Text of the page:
His son Christo recounts a rather remarkable conversation Bill once had in which his interlocutor suggested that all men have doubts about the existence of God, and therefore experience a kind of impact on how they navigate questions of faith and the daily issues of life. But in a stroke of both humility and candor, Bill replied that he had never doubted, that the truth of his Christian faith was as he and his many brothers and sisters had been taught it by his faithful and beloved mother Aloise Steiner Buckley.  Bill once told me that his mother ‘had a love affair with God which was realer than anything else in her life.”  

It was the same in Bill’s life, too.

Across many summers, Bill and two others and I – great friends all – sailed up and down the Eastern seaboard, from as far south as New York Harbor and the Battery to as far north as the Saint John’s River and the Bay of Fundy in Nova Scotia.  There was nothing quite so fun as being on a sailboat with a man who was almost boyish in his love of the ocean, boats, and time-away with good friends, replete with a generosity that resulted in great meals, great sunrises and sunsets, and with the constant music of J.S. Bach playing somewhere aboard his boat even in the foulest weather.  Bill’s friendship was as panoramic and as kaleidoscopic as the many moods of the Atlantic coastline.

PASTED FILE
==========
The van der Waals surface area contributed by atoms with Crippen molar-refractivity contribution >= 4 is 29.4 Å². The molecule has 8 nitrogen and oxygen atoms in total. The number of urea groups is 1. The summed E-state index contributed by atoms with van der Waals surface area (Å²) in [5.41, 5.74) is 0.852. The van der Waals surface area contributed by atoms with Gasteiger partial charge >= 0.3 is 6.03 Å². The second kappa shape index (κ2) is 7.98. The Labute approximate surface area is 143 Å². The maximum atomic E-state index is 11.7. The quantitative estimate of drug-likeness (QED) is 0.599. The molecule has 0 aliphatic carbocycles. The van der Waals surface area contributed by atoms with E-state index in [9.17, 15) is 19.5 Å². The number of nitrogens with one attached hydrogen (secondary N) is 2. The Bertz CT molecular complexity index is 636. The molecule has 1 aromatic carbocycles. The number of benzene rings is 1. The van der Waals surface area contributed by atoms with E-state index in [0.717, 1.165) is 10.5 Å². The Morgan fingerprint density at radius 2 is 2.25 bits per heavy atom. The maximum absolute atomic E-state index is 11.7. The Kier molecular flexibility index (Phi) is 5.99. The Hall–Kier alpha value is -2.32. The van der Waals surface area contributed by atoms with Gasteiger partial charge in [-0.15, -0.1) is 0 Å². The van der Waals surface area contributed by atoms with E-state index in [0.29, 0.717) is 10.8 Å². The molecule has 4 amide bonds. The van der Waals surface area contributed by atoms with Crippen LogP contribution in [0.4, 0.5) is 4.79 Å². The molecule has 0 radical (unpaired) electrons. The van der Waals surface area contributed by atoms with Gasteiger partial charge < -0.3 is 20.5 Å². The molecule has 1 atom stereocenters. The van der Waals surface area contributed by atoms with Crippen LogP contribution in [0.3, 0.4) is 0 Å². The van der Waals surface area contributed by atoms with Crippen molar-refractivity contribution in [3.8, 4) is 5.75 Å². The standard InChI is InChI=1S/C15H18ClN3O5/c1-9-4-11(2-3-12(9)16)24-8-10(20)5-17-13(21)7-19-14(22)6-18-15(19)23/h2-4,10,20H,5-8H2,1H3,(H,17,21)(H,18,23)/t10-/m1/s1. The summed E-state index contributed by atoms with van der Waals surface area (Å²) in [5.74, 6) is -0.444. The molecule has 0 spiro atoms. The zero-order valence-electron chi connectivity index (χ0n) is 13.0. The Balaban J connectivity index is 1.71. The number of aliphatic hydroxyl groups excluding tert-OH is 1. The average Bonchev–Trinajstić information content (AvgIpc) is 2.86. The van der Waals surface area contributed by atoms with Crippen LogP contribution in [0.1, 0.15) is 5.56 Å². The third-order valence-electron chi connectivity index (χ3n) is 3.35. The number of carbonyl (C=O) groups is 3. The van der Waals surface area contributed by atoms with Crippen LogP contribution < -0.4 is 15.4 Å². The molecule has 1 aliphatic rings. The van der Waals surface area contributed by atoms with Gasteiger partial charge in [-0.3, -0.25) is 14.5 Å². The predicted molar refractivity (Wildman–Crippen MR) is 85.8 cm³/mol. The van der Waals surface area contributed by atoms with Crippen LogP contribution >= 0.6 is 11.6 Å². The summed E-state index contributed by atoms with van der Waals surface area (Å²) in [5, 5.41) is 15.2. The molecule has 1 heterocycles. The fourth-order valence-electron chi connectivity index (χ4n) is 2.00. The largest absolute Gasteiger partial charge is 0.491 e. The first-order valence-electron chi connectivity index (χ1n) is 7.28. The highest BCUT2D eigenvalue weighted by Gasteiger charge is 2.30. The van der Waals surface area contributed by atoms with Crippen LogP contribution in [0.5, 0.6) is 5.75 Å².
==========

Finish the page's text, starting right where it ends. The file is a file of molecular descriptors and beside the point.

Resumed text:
Of all my great memories of Bill, the one I cherish most was also among the most poignant moments of our friendship. We had sailed into Annapolis where one of Bill’s great friends lived and kept a majestic yacht. The day was heavy with rain, thick with the fog, and the kind of weather expressly akimbo for a man in his late 70s with major breathing challenges.

We finally begged and pleaded for Bill to step off the boat – a nearly impossible task — and to spend at least one night ashore in the home of the niece of one of our fellow sailors.  But Bill had one thing he wanted to do before spending the day inside:  he asked if I would accompany him to church at historic St. Mary’s in Maryland’s beautiful and quaint capital city. Of course, I readily agreed to do so. 

Upon entering the church, almost gasping for breath after our gentle walk uphill, Bill ever so slowly knelt beside the pew and told me, “It is here I find His peace.”

I visited Bill’s grave in Sharon, Connecticut, the Buckley family home, three years ago with his older brother Jim, the former U.S. Senator from New York and retired distinguished federal judge.  It was the first time I had been there, and I was touched deeply. Above Bill’s grave was a large stone cross which he had commissioned several years before and placed on his sizable lawn in Stamford.  His wife Pat, who died only shortly before him, is there too. It is a small cemetery, and quaint even by New England standards. Some of Bill’s siblings rest for eternity nearby.  The past seems present; it is amazing how fast the years go.

“Lord, make me an instrument of your peace … For it is in giving that we receive … And it is in dying that we are born to eternal life.”